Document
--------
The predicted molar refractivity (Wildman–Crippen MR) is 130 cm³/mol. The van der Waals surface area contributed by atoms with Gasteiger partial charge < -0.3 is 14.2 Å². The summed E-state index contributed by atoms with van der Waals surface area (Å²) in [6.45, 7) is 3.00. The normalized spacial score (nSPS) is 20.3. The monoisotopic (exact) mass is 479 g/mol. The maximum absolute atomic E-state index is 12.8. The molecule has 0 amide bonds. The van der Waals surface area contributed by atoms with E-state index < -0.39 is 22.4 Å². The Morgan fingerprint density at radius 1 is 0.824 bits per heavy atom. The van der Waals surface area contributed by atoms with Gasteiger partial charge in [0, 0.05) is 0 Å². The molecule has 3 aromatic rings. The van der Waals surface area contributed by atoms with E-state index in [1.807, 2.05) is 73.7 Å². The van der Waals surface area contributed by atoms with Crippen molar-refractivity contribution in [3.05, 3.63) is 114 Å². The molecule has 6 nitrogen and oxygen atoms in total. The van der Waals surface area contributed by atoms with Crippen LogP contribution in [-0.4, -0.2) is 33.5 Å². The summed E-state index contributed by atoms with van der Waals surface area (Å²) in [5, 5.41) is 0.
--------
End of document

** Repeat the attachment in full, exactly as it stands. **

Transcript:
The predicted molar refractivity (Wildman–Crippen MR) is 130 cm³/mol. The van der Waals surface area contributed by atoms with Gasteiger partial charge < -0.3 is 14.2 Å². The summed E-state index contributed by atoms with van der Waals surface area (Å²) in [6.45, 7) is 3.00. The normalized spacial score (nSPS) is 20.3. The monoisotopic (exact) mass is 479 g/mol. The maximum absolute atomic E-state index is 12.8. The molecule has 0 amide bonds. The van der Waals surface area contributed by atoms with E-state index < -0.39 is 22.4 Å². The Morgan fingerprint density at radius 1 is 0.824 bits per heavy atom. The van der Waals surface area contributed by atoms with Gasteiger partial charge in [0, 0.05) is 0 Å². The molecule has 3 aromatic rings. The van der Waals surface area contributed by atoms with E-state index in [1.807, 2.05) is 73.7 Å². The van der Waals surface area contributed by atoms with Crippen molar-refractivity contribution in [3.05, 3.63) is 114 Å². The molecule has 6 nitrogen and oxygen atoms in total. The van der Waals surface area contributed by atoms with Crippen LogP contribution in [-0.4, -0.2) is 33.5 Å². The summed E-state index contributed by atoms with van der Waals surface area (Å²) in [5, 5.41) is 0.